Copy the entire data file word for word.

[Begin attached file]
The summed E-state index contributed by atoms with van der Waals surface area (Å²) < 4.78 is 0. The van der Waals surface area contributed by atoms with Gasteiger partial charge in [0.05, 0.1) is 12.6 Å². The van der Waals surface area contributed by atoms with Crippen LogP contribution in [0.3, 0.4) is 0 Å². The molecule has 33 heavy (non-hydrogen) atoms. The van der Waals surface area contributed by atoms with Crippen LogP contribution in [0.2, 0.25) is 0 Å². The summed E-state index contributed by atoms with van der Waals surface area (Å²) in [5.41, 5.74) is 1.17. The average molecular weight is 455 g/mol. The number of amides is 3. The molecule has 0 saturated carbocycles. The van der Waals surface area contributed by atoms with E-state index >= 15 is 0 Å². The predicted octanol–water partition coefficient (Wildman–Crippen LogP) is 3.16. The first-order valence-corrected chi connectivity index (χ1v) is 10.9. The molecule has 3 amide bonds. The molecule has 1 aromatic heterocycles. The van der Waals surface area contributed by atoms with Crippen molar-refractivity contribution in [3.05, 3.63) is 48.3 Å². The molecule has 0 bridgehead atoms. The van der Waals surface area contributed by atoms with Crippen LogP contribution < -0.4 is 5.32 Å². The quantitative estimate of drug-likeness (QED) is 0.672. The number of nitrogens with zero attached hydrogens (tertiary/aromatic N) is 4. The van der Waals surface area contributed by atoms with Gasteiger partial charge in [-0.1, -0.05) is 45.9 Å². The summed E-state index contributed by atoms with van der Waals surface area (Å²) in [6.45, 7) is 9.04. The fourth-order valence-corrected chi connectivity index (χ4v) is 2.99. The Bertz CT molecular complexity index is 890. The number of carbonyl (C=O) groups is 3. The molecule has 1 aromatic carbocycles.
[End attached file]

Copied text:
The summed E-state index contributed by atoms with van der Waals surface area (Å²) < 4.78 is 0. The van der Waals surface area contributed by atoms with Gasteiger partial charge in [0.05, 0.1) is 12.6 Å². The van der Waals surface area contributed by atoms with Crippen LogP contribution in [0.3, 0.4) is 0 Å². The molecule has 33 heavy (non-hydrogen) atoms. The van der Waals surface area contributed by atoms with Crippen LogP contribution in [0.2, 0.25) is 0 Å². The summed E-state index contributed by atoms with van der Waals surface area (Å²) in [5.41, 5.74) is 1.17. The average molecular weight is 455 g/mol. The number of amides is 3. The molecule has 0 saturated carbocycles. The van der Waals surface area contributed by atoms with E-state index >= 15 is 0 Å². The predicted octanol–water partition coefficient (Wildman–Crippen LogP) is 3.16. The first-order valence-corrected chi connectivity index (χ1v) is 10.9. The molecule has 3 amide bonds. The molecule has 1 aromatic heterocycles. The van der Waals surface area contributed by atoms with Crippen molar-refractivity contribution in [3.05, 3.63) is 48.3 Å². The molecule has 0 bridgehead atoms. The van der Waals surface area contributed by atoms with Crippen LogP contribution < -0.4 is 5.32 Å². The quantitative estimate of drug-likeness (QED) is 0.672. The number of nitrogens with zero attached hydrogens (tertiary/aromatic N) is 4. The van der Waals surface area contributed by atoms with Gasteiger partial charge in [-0.1, -0.05) is 45.9 Å². The summed E-state index contributed by atoms with van der Waals surface area (Å²) in [6.45, 7) is 9.04. The fourth-order valence-corrected chi connectivity index (χ4v) is 2.99. The Bertz CT molecular complexity index is 890. The number of carbonyl (C=O) groups is 3. The molecule has 1 aromatic carbocycles.